Many times, schools or agencies are labeling children in unhelpful and meaningless ways. It’s important for families to explore and open their eyes to a new view on mental health care for children. When a child doesn’t fit the mold of expected behaviors or growth it doesn’t always mean it’s a crisis. We need to take a step back and determine how we can empower our children instead of pathologizing them. Empowering children is much more useful than pathologizing children. Words to live by from Psychologist Ross Greene are that “children do well when they can”. Children truly want to do well and when they don’t they are lacking the skills, the brain stimulation, or the empowering environment to do so. A great violin player and teacher Shinichi Suzuki stated, “You must make the ability for your child.” Children need to be given opportunity for growth and when opportunity is missing the growth will be missing. Children need help and encouragement to achieve and understand their abilities. My favorite quote by Maya Angelo is, “When we know better, we do better.” Caregivers need to “know better” for a child to have an opportunity to “do better”. Every child is different, and some have more challenges than others. The challenges and obstacle’s a child faces don’t have to define them. The best way to help a child is to find their strengths, encourage their strengths and positively empower them to overcome obstacles.
Albert Einstein once said, “everybody is a genius but, if you judge a fish by its ability to climb a tree, it will live its whole life believing it is stupid.” It was believed that Einstein had significant struggles but, despite the struggles he had triumphs. We need to be a voice and an advocate for our children. If your child is a fish, don’t give them a label just because they can’t climb a tree. All children have strengths in different areas and we need to find those strengths. Many schools tend to focus more on a child’s weakness and report on struggles. Strengths need to be a greater focus instead of the weakness. Children need advocates for their strengths to be highlighted. The more a child must hear about their failures, especially in school, they are going to remember their strengths less and less. Children need to know they have the power to change and the power to help their own bodies to change. Children need to be empowered with education on what is happening biomedically in their bodies.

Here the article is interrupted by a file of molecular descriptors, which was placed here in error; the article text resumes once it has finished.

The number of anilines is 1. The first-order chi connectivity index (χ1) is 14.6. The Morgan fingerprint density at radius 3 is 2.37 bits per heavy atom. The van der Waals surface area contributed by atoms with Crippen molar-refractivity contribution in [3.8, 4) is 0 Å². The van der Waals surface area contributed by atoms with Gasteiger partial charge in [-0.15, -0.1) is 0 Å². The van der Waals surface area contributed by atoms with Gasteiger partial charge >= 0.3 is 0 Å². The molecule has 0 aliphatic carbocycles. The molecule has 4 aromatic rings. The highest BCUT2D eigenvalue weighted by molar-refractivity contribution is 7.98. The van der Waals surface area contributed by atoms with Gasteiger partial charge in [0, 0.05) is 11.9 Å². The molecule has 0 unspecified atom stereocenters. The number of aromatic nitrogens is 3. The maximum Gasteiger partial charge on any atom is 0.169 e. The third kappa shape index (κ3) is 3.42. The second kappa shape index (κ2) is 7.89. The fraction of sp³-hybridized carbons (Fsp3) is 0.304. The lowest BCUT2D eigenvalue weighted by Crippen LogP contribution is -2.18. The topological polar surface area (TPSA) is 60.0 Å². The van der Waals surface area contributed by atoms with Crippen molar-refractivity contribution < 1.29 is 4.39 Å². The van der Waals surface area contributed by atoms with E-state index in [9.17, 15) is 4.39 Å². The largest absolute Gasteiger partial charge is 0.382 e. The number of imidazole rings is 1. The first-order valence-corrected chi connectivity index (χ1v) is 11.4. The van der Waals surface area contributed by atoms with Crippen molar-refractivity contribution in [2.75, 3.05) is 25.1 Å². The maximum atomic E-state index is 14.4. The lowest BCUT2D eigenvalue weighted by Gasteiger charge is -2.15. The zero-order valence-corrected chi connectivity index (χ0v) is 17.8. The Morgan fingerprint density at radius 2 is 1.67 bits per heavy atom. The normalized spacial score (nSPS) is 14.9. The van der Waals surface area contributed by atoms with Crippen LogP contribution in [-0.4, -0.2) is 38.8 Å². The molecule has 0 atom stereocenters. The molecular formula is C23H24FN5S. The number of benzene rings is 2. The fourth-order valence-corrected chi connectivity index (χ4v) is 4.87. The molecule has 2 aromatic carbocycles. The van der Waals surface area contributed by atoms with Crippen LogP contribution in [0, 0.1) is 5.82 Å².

The over-pathologizing of children has spiraled out of control. Some may argue that we have had advances in understanding children and mental health. Some may argue that we know more now about childhood disorders so, in turn we have more children with a mental health diagnosis. The reality is that neurological symptoms are on the rise and only getting worse. According to current research and statistics, our children are getting sicker and sicker. More children are being affected by symptoms and diseases. Better diagnostic tools in mental health are not the reason the numbers are climbing. Research shows us that children’s bodies are suffering in systemics ways and it’s time to start doing better for our children. According to Dr. Elisa Song M.D., our children are overloaded with toxicity. Our children are suffering from mental health symptoms that are systemic and biomedical in nature. A “diagnosis” doesn’t account for the biomedical systemic issues going on in the inner ecosystem of the child’s body. To make matters worse, over-diagnosed children are put on medications they don’t need. It’s all too easy for a family to jump from one provider to the next until they receive the diagnosis they are looking for and the medication they want for their child. I have worked with countless amounts of families that are determined to get a diagnosis that labels their child with ADHD, Anxiety or Depression. When we over pathologize children there is a shift in thinking that the problem must be on the child instead of the problem being systemic.